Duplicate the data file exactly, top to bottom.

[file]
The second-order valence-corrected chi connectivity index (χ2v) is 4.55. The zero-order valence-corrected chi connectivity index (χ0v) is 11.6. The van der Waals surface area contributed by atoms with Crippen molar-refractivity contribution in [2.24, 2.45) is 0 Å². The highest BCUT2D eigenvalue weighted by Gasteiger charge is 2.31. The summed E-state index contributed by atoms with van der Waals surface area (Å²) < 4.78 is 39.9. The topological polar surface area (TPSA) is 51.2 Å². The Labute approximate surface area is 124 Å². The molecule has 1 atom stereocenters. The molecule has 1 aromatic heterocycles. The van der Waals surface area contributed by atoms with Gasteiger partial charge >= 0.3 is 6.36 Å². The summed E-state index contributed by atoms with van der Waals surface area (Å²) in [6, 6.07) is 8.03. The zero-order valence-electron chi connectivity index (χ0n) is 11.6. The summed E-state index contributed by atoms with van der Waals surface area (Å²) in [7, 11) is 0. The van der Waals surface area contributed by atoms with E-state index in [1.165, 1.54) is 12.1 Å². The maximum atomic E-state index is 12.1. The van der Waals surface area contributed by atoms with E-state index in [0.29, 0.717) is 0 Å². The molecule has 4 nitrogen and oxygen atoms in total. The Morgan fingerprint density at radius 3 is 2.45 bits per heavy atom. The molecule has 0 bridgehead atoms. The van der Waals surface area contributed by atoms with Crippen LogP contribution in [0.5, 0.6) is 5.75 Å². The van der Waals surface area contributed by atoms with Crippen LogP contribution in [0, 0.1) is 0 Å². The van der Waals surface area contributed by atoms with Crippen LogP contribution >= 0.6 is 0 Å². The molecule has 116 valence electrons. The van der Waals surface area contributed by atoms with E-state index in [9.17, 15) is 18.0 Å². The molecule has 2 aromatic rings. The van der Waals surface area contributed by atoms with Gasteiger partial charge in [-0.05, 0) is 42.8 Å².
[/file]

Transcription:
The second-order valence-corrected chi connectivity index (χ2v) is 4.55. The zero-order valence-corrected chi connectivity index (χ0v) is 11.6. The van der Waals surface area contributed by atoms with Crippen molar-refractivity contribution in [2.24, 2.45) is 0 Å². The highest BCUT2D eigenvalue weighted by Gasteiger charge is 2.31. The summed E-state index contributed by atoms with van der Waals surface area (Å²) < 4.78 is 39.9. The topological polar surface area (TPSA) is 51.2 Å². The Labute approximate surface area is 124 Å². The molecule has 1 atom stereocenters. The molecule has 1 aromatic heterocycles. The van der Waals surface area contributed by atoms with Gasteiger partial charge >= 0.3 is 6.36 Å². The summed E-state index contributed by atoms with van der Waals surface area (Å²) in [6, 6.07) is 8.03. The zero-order valence-electron chi connectivity index (χ0n) is 11.6. The summed E-state index contributed by atoms with van der Waals surface area (Å²) in [7, 11) is 0. The van der Waals surface area contributed by atoms with E-state index in [1.165, 1.54) is 12.1 Å². The maximum atomic E-state index is 12.1. The van der Waals surface area contributed by atoms with E-state index in [0.29, 0.717) is 0 Å². The molecule has 4 nitrogen and oxygen atoms in total. The Morgan fingerprint density at radius 3 is 2.45 bits per heavy atom. The molecule has 0 bridgehead atoms. The van der Waals surface area contributed by atoms with Crippen LogP contribution in [0.5, 0.6) is 5.75 Å². The van der Waals surface area contributed by atoms with Crippen LogP contribution in [0, 0.1) is 0 Å². The van der Waals surface area contributed by atoms with Crippen LogP contribution >= 0.6 is 0 Å². The molecule has 116 valence electrons. The van der Waals surface area contributed by atoms with E-state index in [9.17, 15) is 18.0 Å². The molecule has 2 aromatic rings. The van der Waals surface area contributed by atoms with Gasteiger partial charge in [-0.05, 0) is 42.8 Å².